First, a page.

I hadn’t seen My Girl for decades, but when it popped on Netflix I knew I had to see it with my kids. So, last Saturday night after a sumptuous lunch at Crepes and Waffles on 140 street here in Bogota, we curled up on the couch to watch this coming of age classic. My kids of course hadn’t seen it, but I knew I was in for a real treat to see their reactions by movie end. Anyone that has seen this movie will know what I mean. There are so few movies which can present young children circumstances about life, death, romance and personal connections as effectively as this movie. The only other ones which spring to mind is Stand By Me and Running on Empty both which star the sadly missed – River Phoenix. The latter movie was reviewed here.
What flawed me was reading My Girl has just a 50% approval rating at Rotten Tomatoes. Let that sink in.
How do I know if a Movie has aged well or not? Watch how people respond to it in a distinct epoch.
I have watched Ingmar Bergman’s Persona twice now in two recent viewings on the Film and Arts channel. I felt I was watching a different movie each time I saw it. I.E. – Classic and for that reason Bibi Andersson in sunglasses in that iconic scene heads my blog.
Also, seeing My Girl again after all these years later through the lense of my children felt anew and as relevant as ever. I thought perhaps after my children’s recent consumption of movies featuring The Rock, Adam Sandler and Vin Diesel (blah, de blah) they might have found My Girl a bit too saccharine for their tastes.
1972 (Set in). Vada Sultenfuss (played by Anna Chlumsky) is an intelligent, bubbly, hypochondriacal 11-year old girl. Her father, Harry (Dan Aykroyd), is a mortician and a widower. Her best friend is Thomas J Sennett (Macaulay Culkin). Then her father hires a new receptionist, Shelly (Jamie Lee Curtis), and life will never be the same again.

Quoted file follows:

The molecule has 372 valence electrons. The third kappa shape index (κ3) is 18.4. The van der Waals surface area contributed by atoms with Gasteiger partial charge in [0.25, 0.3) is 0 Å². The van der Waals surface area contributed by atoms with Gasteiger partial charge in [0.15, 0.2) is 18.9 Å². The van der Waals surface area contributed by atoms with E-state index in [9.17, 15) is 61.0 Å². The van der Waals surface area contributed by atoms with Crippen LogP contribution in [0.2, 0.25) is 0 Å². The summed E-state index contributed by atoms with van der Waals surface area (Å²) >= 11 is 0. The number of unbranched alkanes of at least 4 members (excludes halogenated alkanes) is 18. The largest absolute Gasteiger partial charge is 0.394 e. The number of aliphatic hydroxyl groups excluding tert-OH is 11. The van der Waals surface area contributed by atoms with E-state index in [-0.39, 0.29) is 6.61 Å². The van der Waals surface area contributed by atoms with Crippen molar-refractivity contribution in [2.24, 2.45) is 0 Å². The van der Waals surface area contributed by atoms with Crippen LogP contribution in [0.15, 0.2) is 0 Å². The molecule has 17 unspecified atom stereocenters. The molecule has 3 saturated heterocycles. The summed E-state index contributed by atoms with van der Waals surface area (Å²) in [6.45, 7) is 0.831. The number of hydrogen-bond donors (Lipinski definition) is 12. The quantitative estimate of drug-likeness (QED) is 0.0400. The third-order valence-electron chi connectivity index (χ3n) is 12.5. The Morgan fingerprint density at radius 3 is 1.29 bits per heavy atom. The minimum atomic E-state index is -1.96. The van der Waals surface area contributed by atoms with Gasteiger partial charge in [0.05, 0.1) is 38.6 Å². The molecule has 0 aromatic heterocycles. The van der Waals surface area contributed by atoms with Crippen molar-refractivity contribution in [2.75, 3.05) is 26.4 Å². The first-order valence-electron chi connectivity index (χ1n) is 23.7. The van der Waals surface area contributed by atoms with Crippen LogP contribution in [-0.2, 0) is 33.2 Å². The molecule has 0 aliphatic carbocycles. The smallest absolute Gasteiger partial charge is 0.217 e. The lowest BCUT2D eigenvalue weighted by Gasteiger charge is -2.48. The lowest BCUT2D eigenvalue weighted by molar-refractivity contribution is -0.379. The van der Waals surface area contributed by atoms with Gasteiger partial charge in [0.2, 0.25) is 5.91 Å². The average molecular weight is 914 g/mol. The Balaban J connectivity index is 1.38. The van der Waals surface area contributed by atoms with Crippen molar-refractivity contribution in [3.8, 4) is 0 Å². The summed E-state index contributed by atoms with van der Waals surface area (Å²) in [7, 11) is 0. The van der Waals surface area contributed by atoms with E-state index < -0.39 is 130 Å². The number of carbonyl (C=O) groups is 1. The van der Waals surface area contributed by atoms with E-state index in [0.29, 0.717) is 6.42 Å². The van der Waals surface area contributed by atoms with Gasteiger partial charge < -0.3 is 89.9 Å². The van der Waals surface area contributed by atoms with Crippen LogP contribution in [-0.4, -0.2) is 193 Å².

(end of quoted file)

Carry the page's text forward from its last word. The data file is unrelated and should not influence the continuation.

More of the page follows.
My Girl is fictitious and it is a splendid story delivered at the height of Hollywood’s prowess. I get it. But the archetipo ‘My Girl‘ is real. I’ll present her to you below in all her radiance alongside ‘My Boy‘ (futbolista):
By the movie’s end, I saw my daughter above crying uncontrollably and I motioned her to me and we cradled each other. My boy – Jesus Mateo also was a dribbling idiot on my left and we all watched it together…. This was how movies used to be. No senseless P-G rated killings and tough-men violence to appease the masses.
You just sat on your couch as a family and watched great-meaningful art on screen. That quality of quaint drama storytelling has almost been ridden from modern movie-telling for children. Now, it’s just watered-down inoffensive mish-mash which doesn’t make the least bit difference to one’s soul.
My daughter was the right age when it originally came out. It’s one of the “addicting” movies she watched over and over until she had the lines memorized. It’s a fine coming-of-age story with a great cast.
Thank you for sharing those lovely reflections of your daughter. How sweet Cindy!
It was a sad movie but a realistic one. It was paced so well.
I watched another the other night kinda like it but not as good called Bridge to Terabithia
Great movie Matt
I like your description about its pacing. That’s a great observation Max. I’ll be on the lookout for Bridge to Terabithia. Cheers.